Serbian ruling party calls for govt reshuffle or early elections

By bne IntelliNews March 6, 2013

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Growing signs that Serbia faces a new period of political instability as senior members of the largest party in the coalition, the Serbian Progressive Party, said the cabinet will either be reshuffled or fresh elections held.

Radio B92 reported Progressive official Igor Mirovic as saying on March 5 that his party was "carefully analysing the work of all its ministers", that its main board will "in the coming weeks" consider their reports, and that the party was "not running away from the citizens perhaps possibly having their say" through early elections.

The comments echo those of the Progressives' leader Aleksandar Vucic, who said on March 4 that he was in favour of a reshuffle of the three-party coalition cabinet. "We are not satisfied with some members of the government and some people need to be replaced," said Vucic, who is deputy prime minister and defence minister.

He said the Progressives are seeking an "evaluation" of individual ministers' performance, a task that must be approved by Prime Minister Ivica Dacic of the junior coalition Socialist Party. Discussion on the issue over how to proceed with ministerial evaluations is set to take place at a cabinet meeting scheduled for March 15.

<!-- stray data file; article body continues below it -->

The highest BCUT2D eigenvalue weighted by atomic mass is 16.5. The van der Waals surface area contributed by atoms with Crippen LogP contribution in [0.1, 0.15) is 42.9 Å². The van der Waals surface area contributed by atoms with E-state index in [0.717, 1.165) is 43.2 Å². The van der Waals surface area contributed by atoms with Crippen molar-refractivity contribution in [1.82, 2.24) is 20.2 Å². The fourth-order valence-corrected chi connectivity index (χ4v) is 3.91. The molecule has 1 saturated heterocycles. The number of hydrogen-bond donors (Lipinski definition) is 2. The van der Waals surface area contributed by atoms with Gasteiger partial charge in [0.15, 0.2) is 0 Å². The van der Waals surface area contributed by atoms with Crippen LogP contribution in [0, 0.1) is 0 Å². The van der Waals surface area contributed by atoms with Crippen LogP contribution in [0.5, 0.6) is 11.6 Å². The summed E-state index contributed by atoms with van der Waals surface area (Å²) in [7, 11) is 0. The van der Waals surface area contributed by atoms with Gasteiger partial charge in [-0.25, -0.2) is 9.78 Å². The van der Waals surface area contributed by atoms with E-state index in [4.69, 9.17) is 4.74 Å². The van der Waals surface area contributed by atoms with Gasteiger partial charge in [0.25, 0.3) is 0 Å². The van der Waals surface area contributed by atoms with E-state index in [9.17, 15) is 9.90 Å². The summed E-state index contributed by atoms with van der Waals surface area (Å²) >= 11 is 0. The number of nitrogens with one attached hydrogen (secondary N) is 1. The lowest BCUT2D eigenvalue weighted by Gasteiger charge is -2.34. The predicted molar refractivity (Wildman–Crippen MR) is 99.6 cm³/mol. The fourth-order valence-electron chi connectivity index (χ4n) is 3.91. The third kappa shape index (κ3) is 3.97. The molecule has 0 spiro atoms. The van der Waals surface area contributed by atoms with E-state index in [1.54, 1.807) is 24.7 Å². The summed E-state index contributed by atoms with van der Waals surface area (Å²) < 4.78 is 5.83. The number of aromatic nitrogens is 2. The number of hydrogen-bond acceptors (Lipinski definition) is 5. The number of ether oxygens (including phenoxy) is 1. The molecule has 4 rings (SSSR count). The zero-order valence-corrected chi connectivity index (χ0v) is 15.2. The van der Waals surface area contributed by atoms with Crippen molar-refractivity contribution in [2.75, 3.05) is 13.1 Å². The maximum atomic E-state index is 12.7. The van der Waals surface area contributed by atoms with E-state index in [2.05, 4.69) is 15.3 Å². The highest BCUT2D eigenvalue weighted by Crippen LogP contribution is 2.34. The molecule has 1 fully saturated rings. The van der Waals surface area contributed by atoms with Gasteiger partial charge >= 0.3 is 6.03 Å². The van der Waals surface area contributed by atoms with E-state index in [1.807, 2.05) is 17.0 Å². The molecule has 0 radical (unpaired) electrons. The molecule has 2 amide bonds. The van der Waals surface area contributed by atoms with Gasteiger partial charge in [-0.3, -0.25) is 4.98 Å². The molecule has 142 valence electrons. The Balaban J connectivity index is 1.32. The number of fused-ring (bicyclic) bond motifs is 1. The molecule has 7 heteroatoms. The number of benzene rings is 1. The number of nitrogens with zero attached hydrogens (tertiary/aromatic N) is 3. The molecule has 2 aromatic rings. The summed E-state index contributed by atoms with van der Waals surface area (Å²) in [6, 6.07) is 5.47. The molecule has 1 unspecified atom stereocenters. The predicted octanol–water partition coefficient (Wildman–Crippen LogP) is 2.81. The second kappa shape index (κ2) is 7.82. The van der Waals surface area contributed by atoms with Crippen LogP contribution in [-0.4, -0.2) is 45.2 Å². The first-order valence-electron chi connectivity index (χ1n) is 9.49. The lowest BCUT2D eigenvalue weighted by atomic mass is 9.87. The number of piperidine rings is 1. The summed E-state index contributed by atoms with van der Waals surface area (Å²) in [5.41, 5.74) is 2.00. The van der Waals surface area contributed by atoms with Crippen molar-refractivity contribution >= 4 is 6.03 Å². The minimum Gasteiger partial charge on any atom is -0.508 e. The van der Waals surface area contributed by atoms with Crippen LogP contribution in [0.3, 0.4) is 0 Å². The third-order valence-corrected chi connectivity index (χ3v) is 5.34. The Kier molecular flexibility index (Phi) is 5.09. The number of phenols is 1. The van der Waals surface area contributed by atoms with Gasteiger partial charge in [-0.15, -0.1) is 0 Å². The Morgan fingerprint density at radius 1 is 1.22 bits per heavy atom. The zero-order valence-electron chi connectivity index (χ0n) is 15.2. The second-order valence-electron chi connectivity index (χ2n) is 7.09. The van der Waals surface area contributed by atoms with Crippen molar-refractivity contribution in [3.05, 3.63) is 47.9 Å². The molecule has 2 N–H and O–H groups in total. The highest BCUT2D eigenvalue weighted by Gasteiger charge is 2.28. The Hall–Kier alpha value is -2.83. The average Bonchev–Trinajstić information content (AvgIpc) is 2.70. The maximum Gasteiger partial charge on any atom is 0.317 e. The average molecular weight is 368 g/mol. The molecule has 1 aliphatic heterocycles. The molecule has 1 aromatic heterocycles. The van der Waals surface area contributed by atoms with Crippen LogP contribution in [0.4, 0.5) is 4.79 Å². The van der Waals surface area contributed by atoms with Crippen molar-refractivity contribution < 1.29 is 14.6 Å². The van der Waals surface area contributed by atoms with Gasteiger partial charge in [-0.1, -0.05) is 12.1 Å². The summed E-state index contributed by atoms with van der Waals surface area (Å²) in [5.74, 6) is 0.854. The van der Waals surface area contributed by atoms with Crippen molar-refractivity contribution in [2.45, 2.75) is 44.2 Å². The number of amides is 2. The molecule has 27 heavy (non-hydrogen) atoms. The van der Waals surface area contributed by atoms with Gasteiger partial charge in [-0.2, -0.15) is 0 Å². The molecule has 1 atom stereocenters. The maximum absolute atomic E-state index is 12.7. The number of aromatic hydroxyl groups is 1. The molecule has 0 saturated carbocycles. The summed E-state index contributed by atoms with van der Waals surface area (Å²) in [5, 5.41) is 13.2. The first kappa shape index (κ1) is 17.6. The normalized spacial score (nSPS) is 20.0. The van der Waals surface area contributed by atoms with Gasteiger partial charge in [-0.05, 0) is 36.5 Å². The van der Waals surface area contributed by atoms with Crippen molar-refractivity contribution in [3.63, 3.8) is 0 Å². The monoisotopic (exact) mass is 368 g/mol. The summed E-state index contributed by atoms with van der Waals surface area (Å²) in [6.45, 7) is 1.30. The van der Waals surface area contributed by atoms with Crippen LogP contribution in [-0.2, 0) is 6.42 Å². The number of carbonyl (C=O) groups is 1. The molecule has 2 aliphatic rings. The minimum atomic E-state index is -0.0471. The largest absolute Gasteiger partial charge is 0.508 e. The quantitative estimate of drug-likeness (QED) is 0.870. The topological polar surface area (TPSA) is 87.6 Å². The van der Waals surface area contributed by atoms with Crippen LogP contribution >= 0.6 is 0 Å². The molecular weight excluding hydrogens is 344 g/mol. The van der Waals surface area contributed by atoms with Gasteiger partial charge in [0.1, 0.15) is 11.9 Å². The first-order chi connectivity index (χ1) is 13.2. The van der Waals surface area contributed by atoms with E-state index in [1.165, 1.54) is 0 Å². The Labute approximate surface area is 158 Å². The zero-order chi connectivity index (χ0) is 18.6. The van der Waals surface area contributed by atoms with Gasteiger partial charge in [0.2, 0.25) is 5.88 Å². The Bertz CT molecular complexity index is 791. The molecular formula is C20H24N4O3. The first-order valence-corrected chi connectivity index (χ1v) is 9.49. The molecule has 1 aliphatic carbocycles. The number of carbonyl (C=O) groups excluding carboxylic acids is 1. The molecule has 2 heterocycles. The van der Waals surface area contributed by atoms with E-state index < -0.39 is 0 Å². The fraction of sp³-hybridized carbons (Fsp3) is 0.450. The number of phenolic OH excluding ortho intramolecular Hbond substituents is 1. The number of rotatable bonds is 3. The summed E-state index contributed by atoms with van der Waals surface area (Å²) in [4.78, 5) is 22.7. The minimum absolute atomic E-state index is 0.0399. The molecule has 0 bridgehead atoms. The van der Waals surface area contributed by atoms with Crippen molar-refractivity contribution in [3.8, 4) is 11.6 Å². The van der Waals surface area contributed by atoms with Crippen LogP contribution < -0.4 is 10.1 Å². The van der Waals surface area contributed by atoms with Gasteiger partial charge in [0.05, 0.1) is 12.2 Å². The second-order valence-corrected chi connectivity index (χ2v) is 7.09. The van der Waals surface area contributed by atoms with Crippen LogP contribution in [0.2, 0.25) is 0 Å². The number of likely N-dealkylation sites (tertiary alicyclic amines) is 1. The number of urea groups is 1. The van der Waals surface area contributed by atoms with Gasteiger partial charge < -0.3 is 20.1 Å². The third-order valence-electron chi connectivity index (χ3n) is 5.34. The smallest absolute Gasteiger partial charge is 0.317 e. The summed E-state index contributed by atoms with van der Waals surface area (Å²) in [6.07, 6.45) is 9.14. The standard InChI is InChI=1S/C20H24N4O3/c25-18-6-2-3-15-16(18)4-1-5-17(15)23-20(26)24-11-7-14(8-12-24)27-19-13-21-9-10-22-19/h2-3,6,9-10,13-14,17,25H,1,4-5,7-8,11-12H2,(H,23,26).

"Despite its reluctance, the [Socialist Party] and Prime Minister Dacic will probably accede to most of the demands of its [Progressive] partners," says IHS Global Insight. "Indeed, in what amounts to a political ultimatum to its coalition partners, Vucic is reported as saying that the 'first option is the reconstruction of the government, the other to go to the polls'."

An offer of resignation from Minister for Agriculture Goran Knezevic of the Progressives is likely to be accepted after his handling of a recent milk contamination scandal provoked widespread criticism. Unofficially, says B92, the Progressives are also unhappy with the performance of Minister of Mining Milan Bacevic and Culture Minister Bratislav Petkovic. The same goes for "non-partisan" figures Ivan Mrkic and Alisa Maric, who hold the foreign policy and sports portfolios respectively and are reportedly seen as "not sufficiently present in public".

Those certain to keep their jobs are Vucic himself, Justice Minister Nikola Selakovic, energy minister Zorana Mihajlovic and construction minister Velimir Iliic.

Branko Ruzic, the head of the Socialist Party parliamentary group, said on March 5 that it remains to be seen which model of cabinet reshuffle would be implemented and whether it would be "reduced to ministers from the Serbian Progressive Party only."

Deputy PM Vucic also revealed this week that a decision on whether the Progressives would go for an early parliamentary election would be put off by the party until Serbia is given a date to start accession negotiations on joining the EU. "Assuming Serbia is granted a start date for EU talks later in 2013, as appears to be the case, it follows that in the medium term there is a greater likelihood of an early election," argues IHS Global Insight.

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